So don't get me wrong, I'm all for the scientific method, we don't need to debate here about the details of how to apply it to preference testing. I'm just saying that practicable studies are always very limited, given the vast overall complexity of the subject, and therefore the range of valid conclusions is very limited as well. Treating Sean's results as universally valid would be disregarding those limits of validity.

    My ultimate point is that we shouldn't demand all new headphones to converge towards the Harman curve - there are many good reasons (some of them mentioned before) for implementing a different voicing. Seeking *the* one (or very few) "holy grail" curves seems somewhat similar to the gut-felt "this is the ultimate"-claims of the high-end gurus which you understandably say you have no respect for.
  • This commment is unpublished.
    Brent Butterworth · 1 years ago
    @Bernd The listener base for "A Statistical Model That Predicts Listeners' Preference Ratings of In-Ear Headphones" was 71 listeners, ages 20 to 59, and 82% male, roughly half trained and half untrained listeners. In "Factors That Influence Listeners' Preferred Bass and Treble Levels in Headphones," they used 249 listeners, with groups in Michigan, California, Germany and China, ages 18 to 70, 89% male. Sean admits that he'd like to have more female listeners, but as someone who's assembled listening panels for 25+ years, I know how challenging it is to recruit female listeners for audio tests.

    Can you present evidence that a scientifically solid audio study requires thousands of listeners? That claim would invalidate most listening-based research. Can you present evidence that a wide variety of listening curves is needed? That contradicts the results of the Harman studies, and TMK there are no competing studies that have disproved their contentions.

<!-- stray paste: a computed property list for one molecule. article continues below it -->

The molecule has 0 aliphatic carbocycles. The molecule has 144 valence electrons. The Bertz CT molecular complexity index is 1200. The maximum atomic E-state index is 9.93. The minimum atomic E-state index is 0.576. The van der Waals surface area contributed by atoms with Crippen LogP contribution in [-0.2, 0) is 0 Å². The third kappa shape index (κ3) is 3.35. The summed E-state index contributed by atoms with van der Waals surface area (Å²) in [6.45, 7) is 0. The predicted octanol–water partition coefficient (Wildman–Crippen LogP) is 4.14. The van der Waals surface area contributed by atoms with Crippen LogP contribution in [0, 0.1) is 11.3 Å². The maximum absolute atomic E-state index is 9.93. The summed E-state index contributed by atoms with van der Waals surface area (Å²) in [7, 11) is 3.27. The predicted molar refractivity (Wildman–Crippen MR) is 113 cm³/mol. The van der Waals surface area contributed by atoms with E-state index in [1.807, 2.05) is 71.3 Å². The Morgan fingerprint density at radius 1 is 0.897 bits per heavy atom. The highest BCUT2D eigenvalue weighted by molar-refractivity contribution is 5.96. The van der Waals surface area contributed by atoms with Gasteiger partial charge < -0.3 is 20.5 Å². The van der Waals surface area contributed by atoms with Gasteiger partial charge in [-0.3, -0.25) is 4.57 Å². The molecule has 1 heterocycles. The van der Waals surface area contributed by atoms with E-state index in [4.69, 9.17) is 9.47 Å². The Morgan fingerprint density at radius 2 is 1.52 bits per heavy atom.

It's common in audio for people to dismiss measurements, listening tests, etc. as invalid because they find some flaw or inconsistency, real or perceived. But the alternative, especially in high-end audio, is not studies with more listeners or a different methodology. It's one guy, often with spotty knowledge of audio research, a tenuous (or non-existent) connection to music performance and production, a set of ears with many decades of wear and tear on them, and sometimes without even a solid grasp of engineering, declaring that he knows what music is supposed to sound like and he's created a product that "sounds like music" or some other vague claim that can't be proven or disproven. Then a reviewer, who likely also fits the above description, and who uses no evaluation process deserving of the term "method," provides flowery verbiage to support the claims.

    There are high-end designers who really do know the research and engineering, and who create terrific products (Paul Barton, Andrew Jones and Laurence Dickie all come right to mind, but of course there are many, many others), but the gut-feel "process" I describe above is probably at least as common. This is exactly the kind of thing that scientific research is intended to combat, and for which I personally have no respect.